problem, still in the stage of latent possession, awaits
the advent of a man of the same type. In a hundred
other less important problems, acquisition has by slow
stages become latent possession ; and there needs but
the final touch the crystal in the saturated solution
to give us conscious possession of the truth. But when
these stages are ended, there remains the final struggle
for general acceptance. Locke's remark that 'Truth
scarce ever yet carried it by vote anywhere at its first
appearance ' is borne out by the history of all discoveries
of the first rank. The times, however, are changing ;
and it is interesting to compare the cordial welcome of
the pallid spirochaete with the chilly reception of the
tubercle bacillus. Villemin had done his great work,
Cohnheim and Salmonson had finally solved the prob-
lem of infectivity, when Koch published his memorable
studies. Others before him had seen the bacillus, but
the conscious possession of the truth only came with
his marvellous technique. Think of the struggle to


secure acceptance! The seniors among us who lived
through that instructive period remember well that
only those who were awake when the dawn appeared
assented at once to the brilliant demonstration. We are
better prepared to-day ; and a great discovery like that
of Schaudinn is immediately put to the test by experts
in many lands, and a verdict is given in a few months.
We may have become more plastic and receptive, but
I doubt it ; even our generation that great generation
of the last quarter of the nineteenth century, had a
practical demonstration of the slowness of the accepta-
tion of an obvious truth in the long fight for the aseptic
treatment of wounds. There may be present some who
listened, as I did in October, 1873, to an introductory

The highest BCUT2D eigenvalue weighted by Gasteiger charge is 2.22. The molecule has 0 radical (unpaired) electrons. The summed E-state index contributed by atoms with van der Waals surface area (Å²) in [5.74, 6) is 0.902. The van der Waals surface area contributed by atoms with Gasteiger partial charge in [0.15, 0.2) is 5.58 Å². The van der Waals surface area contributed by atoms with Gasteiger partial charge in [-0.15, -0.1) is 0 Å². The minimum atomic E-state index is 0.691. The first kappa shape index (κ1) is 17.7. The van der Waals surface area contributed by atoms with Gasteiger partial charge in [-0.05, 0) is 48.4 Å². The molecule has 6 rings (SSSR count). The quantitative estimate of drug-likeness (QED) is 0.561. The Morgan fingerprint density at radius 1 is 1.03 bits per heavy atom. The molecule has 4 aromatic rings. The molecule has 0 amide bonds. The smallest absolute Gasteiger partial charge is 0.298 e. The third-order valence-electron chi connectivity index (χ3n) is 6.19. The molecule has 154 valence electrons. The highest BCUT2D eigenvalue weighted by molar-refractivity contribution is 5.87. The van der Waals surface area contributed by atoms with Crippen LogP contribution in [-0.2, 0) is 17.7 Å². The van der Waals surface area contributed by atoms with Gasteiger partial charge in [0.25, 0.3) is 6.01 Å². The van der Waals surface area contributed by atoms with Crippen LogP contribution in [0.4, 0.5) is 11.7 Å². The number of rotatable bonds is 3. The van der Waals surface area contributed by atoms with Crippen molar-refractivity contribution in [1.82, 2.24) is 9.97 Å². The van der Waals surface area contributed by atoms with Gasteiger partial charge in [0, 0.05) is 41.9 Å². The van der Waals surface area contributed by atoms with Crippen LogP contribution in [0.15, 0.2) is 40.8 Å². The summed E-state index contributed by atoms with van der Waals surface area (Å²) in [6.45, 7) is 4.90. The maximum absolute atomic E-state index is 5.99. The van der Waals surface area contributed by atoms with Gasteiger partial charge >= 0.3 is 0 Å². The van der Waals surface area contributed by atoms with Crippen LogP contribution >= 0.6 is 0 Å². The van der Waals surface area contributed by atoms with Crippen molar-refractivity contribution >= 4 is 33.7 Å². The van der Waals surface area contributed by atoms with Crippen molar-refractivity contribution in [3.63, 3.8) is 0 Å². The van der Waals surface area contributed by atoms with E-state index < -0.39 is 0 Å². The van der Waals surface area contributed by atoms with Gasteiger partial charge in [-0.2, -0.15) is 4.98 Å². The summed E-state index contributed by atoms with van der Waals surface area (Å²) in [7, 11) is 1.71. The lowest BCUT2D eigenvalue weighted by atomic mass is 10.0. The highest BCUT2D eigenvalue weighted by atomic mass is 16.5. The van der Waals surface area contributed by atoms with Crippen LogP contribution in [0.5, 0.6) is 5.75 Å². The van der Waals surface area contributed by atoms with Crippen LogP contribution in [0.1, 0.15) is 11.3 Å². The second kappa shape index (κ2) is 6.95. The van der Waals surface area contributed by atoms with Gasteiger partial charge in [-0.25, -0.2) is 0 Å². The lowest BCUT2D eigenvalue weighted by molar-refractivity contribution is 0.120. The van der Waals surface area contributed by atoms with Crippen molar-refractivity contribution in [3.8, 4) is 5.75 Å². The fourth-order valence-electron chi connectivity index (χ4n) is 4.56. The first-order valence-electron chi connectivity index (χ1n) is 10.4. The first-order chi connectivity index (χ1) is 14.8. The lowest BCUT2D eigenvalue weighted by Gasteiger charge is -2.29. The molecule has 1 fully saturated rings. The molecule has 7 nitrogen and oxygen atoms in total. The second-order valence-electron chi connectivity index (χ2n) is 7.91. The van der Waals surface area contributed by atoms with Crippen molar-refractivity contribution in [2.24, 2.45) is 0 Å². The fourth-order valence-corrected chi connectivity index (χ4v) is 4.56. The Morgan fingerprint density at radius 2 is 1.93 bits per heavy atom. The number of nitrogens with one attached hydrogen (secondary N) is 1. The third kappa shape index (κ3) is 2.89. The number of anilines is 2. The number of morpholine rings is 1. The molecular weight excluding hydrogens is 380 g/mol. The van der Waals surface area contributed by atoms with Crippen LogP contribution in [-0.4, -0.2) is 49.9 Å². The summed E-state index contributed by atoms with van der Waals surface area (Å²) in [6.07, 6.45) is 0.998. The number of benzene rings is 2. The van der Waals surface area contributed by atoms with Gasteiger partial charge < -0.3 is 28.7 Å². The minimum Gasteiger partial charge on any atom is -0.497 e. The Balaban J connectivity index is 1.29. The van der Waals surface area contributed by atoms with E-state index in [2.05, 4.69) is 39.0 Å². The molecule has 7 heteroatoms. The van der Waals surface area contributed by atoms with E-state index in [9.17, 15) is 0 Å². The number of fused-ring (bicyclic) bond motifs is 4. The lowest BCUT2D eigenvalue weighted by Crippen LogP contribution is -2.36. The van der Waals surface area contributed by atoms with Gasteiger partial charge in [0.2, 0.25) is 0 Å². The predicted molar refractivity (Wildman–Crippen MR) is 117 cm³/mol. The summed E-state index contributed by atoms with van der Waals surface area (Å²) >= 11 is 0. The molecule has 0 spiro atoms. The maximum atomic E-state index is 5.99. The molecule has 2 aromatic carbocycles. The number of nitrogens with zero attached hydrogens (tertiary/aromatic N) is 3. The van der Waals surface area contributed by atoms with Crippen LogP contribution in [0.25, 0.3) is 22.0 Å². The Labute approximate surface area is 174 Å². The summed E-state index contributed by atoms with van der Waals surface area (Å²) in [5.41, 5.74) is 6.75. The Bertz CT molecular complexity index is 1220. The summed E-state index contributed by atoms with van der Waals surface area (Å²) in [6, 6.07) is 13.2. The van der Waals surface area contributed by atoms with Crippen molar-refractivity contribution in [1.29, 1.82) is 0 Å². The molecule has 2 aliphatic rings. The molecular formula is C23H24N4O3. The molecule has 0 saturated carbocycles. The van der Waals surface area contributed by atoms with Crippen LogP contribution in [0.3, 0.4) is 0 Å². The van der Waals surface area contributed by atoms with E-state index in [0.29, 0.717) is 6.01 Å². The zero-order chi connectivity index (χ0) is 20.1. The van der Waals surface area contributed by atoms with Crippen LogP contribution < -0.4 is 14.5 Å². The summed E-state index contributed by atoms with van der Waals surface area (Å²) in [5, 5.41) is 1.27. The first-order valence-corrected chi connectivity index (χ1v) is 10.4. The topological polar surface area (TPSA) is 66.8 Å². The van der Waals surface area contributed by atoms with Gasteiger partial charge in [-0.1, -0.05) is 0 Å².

lecture at one of the largest of the metropolitan schools,
the burden of which was the finality of surgery. The
distinguished author and teacher, dwelling on the
remarkable achievements of the past, concluded that
the art had all but reached its limit, little recking that
within a mile from where he spoke, the truth for which
he and thousands had been striving now a conscious
possession in the hands of Joseph Lister would revo-
lutionize it. With scores of surgeons here and there
throughout the world this truth had been a latent posses-
sion. Wounds had healed per primam since Machaon's
day; and there were men before Joseph Lister who
had striven for cleanliness in surgical technique; but
not until he appeared could a great truth become
so manifest that it everywhere compelled acquiescence.
Yet not without a battle a long and grievous battle, as
many of us well knew who had to contend in hospitals
with the opposition of men who could not not who
would not see the truth.

Sooner or later insensibly, unconsciously the iron


yoke of conformity is upon our necks; and in our
minds, as in our bodies, the force of habit becomes
irresistible. From our teachers and associates, from
our reading, from the social atmosphere about us we